NY State NOT mailing out tax forms in 2009

Just read in local paper; NY State will NOT be mailing out tax forms in
2009. Taxpayers will need to download forms from internet, make copies
from
masters in libraries, obtain electronically thru tax programs, etc.
Part of a trend to go all electronic I trust? I must be getting old,
but I
like the feel of paper and I personally don't want to print out tens of
pages of forms and manuals on my own printer.
Reply to
Andrew D. Schmidt
More likely they realized how few people actually used the tax packages they were sending out, since anyone who uses a preparer or tax software prints them directly with the info both in text and scannable bar codes.
R's, John
Reply to
John Levine
Yep, I know how you feel, and notwithstanding the fact that tax work is my ... hmmm... one of my main activities in life, I would like to see every congressman have to prepare his own tax return with no help except maybe web reference to irs.gov's excellent web site, and in pencil! No calculator.
others I'm sure will agree with me.
Happy new Year! ChEAr$, Harlan Lunsford, EA n LA
Reply to
Harlan Lunsford
In article , snipped-for-privacy@bellsouth.net (Harlan Lunsford) writes: | > Just read in local paper; NY State will NOT be mailing out tax forms in | > 2009. Taxpayers will need to download forms from internet, make copies | > from | > masters in libraries, obtain electronically thru tax programs, etc. | > | > Part of a trend to go all electronic I trust? I must be getting old, | > but I | > like the feel of paper and I personally don't want to print out tens of | > pages of forms and manuals on my own printer. | > | Yep, I know how you feel, and notwithstanding the fact that tax work is | my ... hmmm... one of my main activities in life, I would like to | see every congressman have to prepare his own tax return with no help | except maybe web reference to irs.gov's excellent web site, and in | pencil! No calculator. | | others I'm sure will agree with me.
I think they should have to use a pen like the rest of us. But they can use a calculator.
On a serious note, I have an ongoing problem with form paper. The material they used to use in the 1040 package was great for my Uniball pens. It absorbed just the right amount of ink without smearing. The (recycled?) stuff they tried a few years ago was pretty much incompatible with those pens. The more recent version is better but still not great. The paper I normally use to print forms on my laser printer (Hammermill Tidal DP) is ok but still no where near as good as whatever they used years ago in that 1040 package. Any ideas what I might try? It has been suggested that the kind of paper I want for the pen will not actually work well in the laster printer, but it should be worth a try.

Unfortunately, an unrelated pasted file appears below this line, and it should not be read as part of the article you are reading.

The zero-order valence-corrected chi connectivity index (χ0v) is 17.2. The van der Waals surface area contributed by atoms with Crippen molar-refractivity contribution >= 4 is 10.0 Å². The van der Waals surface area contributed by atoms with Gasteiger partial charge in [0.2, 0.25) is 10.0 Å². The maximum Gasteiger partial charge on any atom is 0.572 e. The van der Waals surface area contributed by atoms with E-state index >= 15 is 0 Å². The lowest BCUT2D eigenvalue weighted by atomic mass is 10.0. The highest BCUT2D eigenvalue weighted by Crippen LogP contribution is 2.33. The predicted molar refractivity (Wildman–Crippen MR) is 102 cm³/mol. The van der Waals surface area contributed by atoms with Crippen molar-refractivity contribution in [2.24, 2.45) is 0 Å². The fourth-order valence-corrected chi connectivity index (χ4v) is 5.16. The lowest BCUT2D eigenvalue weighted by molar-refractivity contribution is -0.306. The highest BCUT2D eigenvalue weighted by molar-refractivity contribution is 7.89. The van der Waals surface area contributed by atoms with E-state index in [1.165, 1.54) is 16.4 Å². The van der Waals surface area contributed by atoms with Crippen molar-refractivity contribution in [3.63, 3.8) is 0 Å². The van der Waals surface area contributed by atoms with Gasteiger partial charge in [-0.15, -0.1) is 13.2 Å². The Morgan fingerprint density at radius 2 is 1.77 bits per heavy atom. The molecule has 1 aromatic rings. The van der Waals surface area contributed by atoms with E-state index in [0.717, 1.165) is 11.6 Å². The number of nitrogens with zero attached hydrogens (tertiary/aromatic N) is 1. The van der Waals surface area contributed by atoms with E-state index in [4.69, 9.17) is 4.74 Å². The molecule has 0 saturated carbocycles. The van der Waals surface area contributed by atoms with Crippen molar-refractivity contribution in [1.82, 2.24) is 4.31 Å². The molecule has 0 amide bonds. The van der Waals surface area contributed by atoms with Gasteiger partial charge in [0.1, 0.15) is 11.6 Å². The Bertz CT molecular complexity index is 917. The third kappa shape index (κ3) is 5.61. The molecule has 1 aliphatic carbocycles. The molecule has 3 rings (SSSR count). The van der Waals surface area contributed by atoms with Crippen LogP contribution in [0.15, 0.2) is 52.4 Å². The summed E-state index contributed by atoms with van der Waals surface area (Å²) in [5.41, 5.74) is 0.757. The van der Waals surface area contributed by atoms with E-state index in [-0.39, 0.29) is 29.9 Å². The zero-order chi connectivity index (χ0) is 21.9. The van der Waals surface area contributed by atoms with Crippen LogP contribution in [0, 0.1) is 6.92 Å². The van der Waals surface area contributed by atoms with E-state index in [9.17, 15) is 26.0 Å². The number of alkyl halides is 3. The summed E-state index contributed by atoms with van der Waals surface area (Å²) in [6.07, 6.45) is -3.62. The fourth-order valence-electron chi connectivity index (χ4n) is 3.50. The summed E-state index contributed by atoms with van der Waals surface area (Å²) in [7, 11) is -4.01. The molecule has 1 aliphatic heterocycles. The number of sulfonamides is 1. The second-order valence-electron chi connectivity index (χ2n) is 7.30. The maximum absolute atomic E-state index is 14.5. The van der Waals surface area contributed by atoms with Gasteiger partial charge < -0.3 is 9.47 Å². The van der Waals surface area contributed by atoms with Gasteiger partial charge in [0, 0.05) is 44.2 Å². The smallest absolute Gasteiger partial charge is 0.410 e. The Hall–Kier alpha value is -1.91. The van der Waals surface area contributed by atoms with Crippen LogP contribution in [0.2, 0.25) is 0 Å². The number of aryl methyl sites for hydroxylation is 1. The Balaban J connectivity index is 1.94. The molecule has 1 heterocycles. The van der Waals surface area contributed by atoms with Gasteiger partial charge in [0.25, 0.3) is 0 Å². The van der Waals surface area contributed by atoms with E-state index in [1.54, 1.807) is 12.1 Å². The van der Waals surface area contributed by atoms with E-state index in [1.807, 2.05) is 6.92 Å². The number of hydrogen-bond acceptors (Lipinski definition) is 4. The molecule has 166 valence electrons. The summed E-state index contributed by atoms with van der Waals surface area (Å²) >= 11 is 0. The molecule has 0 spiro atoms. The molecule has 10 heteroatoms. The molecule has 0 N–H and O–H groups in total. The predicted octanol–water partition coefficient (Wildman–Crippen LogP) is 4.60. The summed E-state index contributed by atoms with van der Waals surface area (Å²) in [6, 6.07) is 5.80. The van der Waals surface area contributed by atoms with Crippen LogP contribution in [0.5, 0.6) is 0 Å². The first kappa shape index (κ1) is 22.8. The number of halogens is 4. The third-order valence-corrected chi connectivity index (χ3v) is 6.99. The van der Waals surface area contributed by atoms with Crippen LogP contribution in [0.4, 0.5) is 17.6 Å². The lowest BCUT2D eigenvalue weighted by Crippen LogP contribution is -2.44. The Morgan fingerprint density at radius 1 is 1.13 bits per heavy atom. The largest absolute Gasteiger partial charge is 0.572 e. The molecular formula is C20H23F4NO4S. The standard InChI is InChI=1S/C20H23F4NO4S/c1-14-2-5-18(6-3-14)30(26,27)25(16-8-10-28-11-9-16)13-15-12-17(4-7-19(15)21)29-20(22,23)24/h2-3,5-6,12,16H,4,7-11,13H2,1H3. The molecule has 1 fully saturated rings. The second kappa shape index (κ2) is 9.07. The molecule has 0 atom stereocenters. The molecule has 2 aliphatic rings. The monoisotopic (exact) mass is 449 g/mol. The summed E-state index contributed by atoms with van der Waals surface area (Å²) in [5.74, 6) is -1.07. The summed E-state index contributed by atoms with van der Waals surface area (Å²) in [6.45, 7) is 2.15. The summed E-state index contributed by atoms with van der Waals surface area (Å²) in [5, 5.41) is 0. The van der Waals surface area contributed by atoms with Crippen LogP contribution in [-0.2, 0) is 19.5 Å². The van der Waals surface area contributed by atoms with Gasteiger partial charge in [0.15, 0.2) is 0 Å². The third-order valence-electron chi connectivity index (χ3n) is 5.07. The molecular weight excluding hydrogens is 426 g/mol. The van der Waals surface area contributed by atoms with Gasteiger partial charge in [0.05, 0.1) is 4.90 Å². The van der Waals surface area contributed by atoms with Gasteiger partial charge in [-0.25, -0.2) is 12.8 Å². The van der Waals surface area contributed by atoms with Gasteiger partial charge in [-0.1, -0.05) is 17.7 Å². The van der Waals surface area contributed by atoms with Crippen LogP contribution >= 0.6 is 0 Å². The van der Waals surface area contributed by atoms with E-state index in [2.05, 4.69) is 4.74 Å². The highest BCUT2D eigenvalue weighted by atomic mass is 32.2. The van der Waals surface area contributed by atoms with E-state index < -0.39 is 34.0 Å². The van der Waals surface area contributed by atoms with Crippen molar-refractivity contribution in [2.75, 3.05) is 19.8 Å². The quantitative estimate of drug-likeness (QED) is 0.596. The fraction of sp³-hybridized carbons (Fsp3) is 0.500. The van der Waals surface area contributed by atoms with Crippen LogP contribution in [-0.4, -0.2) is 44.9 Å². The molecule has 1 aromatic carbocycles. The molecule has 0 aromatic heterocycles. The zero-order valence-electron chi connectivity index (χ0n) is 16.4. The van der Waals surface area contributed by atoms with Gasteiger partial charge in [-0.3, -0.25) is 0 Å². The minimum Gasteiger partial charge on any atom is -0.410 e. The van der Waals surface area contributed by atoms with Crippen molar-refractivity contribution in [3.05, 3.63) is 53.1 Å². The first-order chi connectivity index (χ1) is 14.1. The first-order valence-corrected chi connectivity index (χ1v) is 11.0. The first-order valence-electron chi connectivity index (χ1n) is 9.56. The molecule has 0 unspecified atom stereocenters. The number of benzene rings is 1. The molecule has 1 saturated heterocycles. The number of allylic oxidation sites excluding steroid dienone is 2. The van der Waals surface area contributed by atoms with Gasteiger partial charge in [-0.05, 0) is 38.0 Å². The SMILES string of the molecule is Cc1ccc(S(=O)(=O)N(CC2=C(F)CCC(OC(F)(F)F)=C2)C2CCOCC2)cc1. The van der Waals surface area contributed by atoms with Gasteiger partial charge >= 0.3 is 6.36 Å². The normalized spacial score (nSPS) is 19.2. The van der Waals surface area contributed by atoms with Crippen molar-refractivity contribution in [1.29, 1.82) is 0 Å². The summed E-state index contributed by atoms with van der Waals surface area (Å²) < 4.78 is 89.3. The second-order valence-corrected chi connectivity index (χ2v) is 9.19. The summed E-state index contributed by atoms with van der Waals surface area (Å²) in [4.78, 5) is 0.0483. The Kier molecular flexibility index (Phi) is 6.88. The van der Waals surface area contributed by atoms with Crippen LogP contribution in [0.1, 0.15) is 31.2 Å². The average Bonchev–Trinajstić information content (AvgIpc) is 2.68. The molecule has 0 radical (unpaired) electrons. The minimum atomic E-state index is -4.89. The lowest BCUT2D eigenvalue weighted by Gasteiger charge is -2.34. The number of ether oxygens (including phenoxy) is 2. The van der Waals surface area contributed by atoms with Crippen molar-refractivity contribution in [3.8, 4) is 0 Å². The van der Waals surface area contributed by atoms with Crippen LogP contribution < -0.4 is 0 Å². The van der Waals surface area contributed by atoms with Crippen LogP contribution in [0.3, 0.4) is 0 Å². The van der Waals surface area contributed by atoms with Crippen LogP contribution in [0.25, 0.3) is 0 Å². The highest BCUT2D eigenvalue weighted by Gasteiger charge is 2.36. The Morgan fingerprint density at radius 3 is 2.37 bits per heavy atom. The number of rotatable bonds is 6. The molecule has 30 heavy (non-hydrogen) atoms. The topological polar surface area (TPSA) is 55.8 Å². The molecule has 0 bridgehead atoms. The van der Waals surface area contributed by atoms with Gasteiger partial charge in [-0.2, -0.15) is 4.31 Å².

On the subject of paper records in general, I was watching a program about Madoff's scam on CNBC the other night. They had a couple who lost their retirement savings and a representative of SIPC. The latter kept emphasizing the need for the former to produce statements showing everything they had ever invested with or received from Madoff's LLC because all the records at the firm itself were completely fictitious. (I suspect they want to treat it as a pure pyramid scheme rather than an insurance claim--the poor couple probably doesn't realize that they might end up owing money. :() The couple kept pointing out that nobody keeps paper records going back 28 years (well, I do, but it's not a bad argument). My conclusion is that no matter how much the banks and the government tell you that you don't need a paper trail anymore, when something goes wrong they will still demand it.
Dan Lanciani ddl@danlan.*com
Reply to
Dan Lanciani

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